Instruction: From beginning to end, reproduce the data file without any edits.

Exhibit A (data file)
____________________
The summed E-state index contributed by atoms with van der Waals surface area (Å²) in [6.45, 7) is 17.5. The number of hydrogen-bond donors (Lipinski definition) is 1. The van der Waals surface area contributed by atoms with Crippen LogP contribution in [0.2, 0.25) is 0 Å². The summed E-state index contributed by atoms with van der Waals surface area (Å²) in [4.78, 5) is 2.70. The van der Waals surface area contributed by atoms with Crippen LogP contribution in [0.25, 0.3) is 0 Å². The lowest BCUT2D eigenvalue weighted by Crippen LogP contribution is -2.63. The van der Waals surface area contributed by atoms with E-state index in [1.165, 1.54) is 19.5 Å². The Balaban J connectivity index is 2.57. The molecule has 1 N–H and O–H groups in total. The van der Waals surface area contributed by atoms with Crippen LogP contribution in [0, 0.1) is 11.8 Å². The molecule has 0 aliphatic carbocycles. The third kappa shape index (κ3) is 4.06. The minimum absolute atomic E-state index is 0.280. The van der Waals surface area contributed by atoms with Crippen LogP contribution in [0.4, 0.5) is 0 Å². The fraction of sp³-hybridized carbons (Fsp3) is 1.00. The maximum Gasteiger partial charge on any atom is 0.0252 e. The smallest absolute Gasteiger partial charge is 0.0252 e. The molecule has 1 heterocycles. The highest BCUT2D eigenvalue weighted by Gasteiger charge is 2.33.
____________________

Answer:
The summed E-state index contributed by atoms with van der Waals surface area (Å²) in [6.45, 7) is 17.5. The number of hydrogen-bond donors (Lipinski definition) is 1. The van der Waals surface area contributed by atoms with Crippen LogP contribution in [0.2, 0.25) is 0 Å². The summed E-state index contributed by atoms with van der Waals surface area (Å²) in [4.78, 5) is 2.70. The van der Waals surface area contributed by atoms with Crippen LogP contribution in [0.25, 0.3) is 0 Å². The lowest BCUT2D eigenvalue weighted by Crippen LogP contribution is -2.63. The van der Waals surface area contributed by atoms with E-state index in [1.165, 1.54) is 19.5 Å². The Balaban J connectivity index is 2.57. The molecule has 1 N–H and O–H groups in total. The van der Waals surface area contributed by atoms with Crippen LogP contribution in [0, 0.1) is 11.8 Å². The molecule has 0 aliphatic carbocycles. The third kappa shape index (κ3) is 4.06. The minimum absolute atomic E-state index is 0.280. The van der Waals surface area contributed by atoms with Crippen LogP contribution in [0.4, 0.5) is 0 Å². The fraction of sp³-hybridized carbons (Fsp3) is 1.00. The maximum Gasteiger partial charge on any atom is 0.0252 e. The smallest absolute Gasteiger partial charge is 0.0252 e. The molecule has 1 heterocycles. The highest BCUT2D eigenvalue weighted by Gasteiger charge is 2.33.